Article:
The 1920's and 30's were good for the blue side of Manchester and as the 1950's came around City were only behind their rivals on head to head meetings by five games, not a bad return from the first 48 games of this rivalry. During this time City actually allowed United to play their home games at Maine Road while Old Trafford was repaired, thanks to a present dropped by Hitler in World War Two. A generous, neighborly gesture not reciprocated when City were in need of a stadium due to fire damage.

 

The next three decades saw United pull slightly more ahead going into the 1980's now eleven games ahead of City but even in the troubled 1980's didn’t seriously pull away. Alex Ferguson was installed as Manager in the late 1980's but took a few seasons before lifting the first silverware. In fact, going into the 1990's United’s win percentage in this series was a little over 37%. Manchester City had almost 30% with 33% ending in tied games.

Unfortunately Manchester United’s best years coincided with Manchester City’s lowest. City went through the whole of the 1990's without registering a single win over United. A clear indication of just how much these two great clubs had separated can be seen when, as Manchester United were finishing off a League, FA Cup and European Cup treble in 1999, Manchester City just about secured the Division 2 playoff win against Gillingham!

A transition period for the whole of the 2000's saw Manchester City finally establish themselves as a Premiership side once more, they moved to a bigger stadium and did the double over United under ex England manager Sven Goran Erikson in 2008.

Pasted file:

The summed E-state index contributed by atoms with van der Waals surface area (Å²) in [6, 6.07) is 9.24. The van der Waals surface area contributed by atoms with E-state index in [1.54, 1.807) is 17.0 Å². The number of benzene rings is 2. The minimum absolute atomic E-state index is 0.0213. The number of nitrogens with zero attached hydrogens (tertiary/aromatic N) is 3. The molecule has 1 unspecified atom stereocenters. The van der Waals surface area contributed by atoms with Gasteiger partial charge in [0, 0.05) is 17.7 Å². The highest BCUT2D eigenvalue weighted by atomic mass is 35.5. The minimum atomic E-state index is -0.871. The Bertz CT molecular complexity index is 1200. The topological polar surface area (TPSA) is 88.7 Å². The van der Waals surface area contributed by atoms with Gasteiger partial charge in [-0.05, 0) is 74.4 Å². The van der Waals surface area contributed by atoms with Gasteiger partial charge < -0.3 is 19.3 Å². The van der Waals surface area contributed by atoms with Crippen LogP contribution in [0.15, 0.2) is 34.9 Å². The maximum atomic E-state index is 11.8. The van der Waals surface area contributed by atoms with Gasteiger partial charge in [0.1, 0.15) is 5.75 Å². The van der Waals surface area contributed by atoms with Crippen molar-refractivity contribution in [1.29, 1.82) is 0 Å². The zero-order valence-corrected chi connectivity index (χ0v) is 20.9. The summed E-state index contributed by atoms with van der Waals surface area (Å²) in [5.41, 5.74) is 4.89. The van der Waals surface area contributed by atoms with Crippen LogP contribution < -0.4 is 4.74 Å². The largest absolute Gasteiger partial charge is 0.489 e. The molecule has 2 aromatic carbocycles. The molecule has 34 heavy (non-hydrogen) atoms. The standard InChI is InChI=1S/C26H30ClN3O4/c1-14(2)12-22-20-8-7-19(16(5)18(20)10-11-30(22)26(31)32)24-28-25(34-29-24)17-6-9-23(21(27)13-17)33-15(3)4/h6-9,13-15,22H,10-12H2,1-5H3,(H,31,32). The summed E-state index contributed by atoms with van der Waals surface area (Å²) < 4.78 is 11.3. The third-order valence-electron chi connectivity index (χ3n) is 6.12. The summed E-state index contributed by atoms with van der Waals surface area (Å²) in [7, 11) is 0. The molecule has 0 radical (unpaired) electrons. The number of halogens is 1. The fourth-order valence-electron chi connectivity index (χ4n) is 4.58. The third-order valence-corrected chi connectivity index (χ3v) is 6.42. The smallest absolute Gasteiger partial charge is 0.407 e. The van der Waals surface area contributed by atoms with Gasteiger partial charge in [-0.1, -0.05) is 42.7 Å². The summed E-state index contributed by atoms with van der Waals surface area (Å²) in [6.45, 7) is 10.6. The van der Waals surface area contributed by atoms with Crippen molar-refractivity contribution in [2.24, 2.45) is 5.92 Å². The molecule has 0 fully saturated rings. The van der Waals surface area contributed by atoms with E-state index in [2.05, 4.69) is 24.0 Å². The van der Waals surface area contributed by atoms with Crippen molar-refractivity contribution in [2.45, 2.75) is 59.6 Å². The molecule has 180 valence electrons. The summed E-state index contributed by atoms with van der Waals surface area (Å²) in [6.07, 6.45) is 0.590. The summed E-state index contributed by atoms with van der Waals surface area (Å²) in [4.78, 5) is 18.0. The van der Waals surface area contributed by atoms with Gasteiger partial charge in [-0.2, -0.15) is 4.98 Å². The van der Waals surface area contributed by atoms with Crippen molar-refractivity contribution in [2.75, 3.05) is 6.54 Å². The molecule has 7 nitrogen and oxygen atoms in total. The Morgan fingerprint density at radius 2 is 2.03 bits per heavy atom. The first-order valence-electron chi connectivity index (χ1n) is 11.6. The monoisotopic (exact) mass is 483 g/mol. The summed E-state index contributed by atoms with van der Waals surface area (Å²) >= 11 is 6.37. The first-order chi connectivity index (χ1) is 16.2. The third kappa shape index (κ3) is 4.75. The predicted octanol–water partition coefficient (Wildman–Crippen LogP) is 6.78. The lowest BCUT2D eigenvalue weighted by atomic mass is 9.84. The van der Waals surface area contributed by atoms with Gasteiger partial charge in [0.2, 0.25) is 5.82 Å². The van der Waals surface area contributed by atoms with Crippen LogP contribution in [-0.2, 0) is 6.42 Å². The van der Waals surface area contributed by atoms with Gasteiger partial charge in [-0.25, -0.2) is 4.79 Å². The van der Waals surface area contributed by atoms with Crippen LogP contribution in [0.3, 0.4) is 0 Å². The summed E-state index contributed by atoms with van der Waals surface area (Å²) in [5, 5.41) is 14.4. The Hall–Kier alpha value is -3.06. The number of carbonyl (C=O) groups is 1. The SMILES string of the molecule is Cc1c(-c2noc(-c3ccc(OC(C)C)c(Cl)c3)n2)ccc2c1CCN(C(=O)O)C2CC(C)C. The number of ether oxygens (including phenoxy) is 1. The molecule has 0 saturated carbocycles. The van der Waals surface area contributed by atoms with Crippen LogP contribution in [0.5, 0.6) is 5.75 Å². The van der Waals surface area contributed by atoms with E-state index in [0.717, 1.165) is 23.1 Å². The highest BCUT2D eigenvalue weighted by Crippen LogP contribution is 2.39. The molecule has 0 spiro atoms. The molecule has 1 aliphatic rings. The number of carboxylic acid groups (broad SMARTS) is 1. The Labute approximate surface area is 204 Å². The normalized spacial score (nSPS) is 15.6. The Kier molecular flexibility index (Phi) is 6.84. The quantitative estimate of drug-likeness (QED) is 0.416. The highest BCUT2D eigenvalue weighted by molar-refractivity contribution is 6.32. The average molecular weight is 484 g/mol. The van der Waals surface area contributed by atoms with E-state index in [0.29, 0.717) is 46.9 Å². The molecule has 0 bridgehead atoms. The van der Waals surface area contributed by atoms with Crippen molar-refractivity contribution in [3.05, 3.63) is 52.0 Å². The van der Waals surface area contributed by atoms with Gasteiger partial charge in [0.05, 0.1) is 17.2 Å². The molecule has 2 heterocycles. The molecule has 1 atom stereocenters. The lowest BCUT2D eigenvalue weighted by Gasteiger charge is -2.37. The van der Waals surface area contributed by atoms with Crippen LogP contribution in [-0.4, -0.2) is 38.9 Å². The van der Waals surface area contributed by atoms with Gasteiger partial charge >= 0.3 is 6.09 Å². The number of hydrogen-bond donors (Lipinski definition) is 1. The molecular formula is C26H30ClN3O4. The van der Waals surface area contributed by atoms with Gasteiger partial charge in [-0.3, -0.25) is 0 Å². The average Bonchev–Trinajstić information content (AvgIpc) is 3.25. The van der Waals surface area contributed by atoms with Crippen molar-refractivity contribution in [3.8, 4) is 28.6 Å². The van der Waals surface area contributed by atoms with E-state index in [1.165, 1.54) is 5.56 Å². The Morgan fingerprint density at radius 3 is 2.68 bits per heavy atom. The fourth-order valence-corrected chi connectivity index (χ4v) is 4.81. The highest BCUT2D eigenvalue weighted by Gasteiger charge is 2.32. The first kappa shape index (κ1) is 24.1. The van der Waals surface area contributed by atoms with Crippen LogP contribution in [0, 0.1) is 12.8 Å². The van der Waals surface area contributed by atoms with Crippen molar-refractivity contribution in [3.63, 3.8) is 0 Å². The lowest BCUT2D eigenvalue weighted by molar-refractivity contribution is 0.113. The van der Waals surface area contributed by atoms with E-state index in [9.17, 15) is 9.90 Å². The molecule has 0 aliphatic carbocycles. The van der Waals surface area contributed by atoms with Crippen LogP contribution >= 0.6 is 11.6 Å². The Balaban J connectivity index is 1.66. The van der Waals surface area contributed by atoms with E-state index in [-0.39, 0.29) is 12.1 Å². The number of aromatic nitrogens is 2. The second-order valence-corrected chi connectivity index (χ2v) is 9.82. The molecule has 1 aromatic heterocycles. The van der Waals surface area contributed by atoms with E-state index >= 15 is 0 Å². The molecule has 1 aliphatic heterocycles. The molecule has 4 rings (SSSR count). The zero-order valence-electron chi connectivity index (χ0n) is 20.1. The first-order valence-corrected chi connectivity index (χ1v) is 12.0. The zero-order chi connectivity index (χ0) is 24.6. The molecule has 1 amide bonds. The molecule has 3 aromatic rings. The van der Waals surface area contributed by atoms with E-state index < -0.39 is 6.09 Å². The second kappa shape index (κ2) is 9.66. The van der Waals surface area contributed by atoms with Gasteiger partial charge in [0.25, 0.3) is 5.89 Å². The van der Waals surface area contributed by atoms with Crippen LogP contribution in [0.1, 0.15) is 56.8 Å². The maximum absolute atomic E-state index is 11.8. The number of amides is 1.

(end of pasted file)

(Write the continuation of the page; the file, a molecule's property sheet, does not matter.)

Of course the start of that very next season saw the side be bought by the Abu Dhabi Group and with last nights win against Manchester United on their own ground it now means they are the form team once again City. Depending on how well City continue and what happens with United going forward means that Manchester may once again have the close rivalry they had before the clubs took very different trajectories in the 1990's.

Just for those who would argue that Manchester City have spent their way to the success they are now enjoying, consider this. The starting eleven for Manchester City actually cost over $9 million less than United’s and that is including Danny Welbeck and Tom Cleverly who cost United nothing. Also consider the $45 million paid for Rio Ferdinand when he moved from Leeds over a decade ago in 2002. Back then it broke the transfer fee record and he remains still one of the most expensive English players and defenders twelve years on. The whole of City’s back line of Zabaleta, Kompany, Demichelis, Clichy cost less. In fact you could even throw in goalie Joe Hart and still have $7.5 million of the Ferdinand transfer fee left.

Now this is not meant to be a dig at United nor is it a defense of City. It is purely designed to illustrate the ups and downs of these two football clubs. It has been a rivalry in which United have been on top recently, but historically not so much. Now it is City’s turn to be top dog and maybe, just maybe, the balance is getting restored.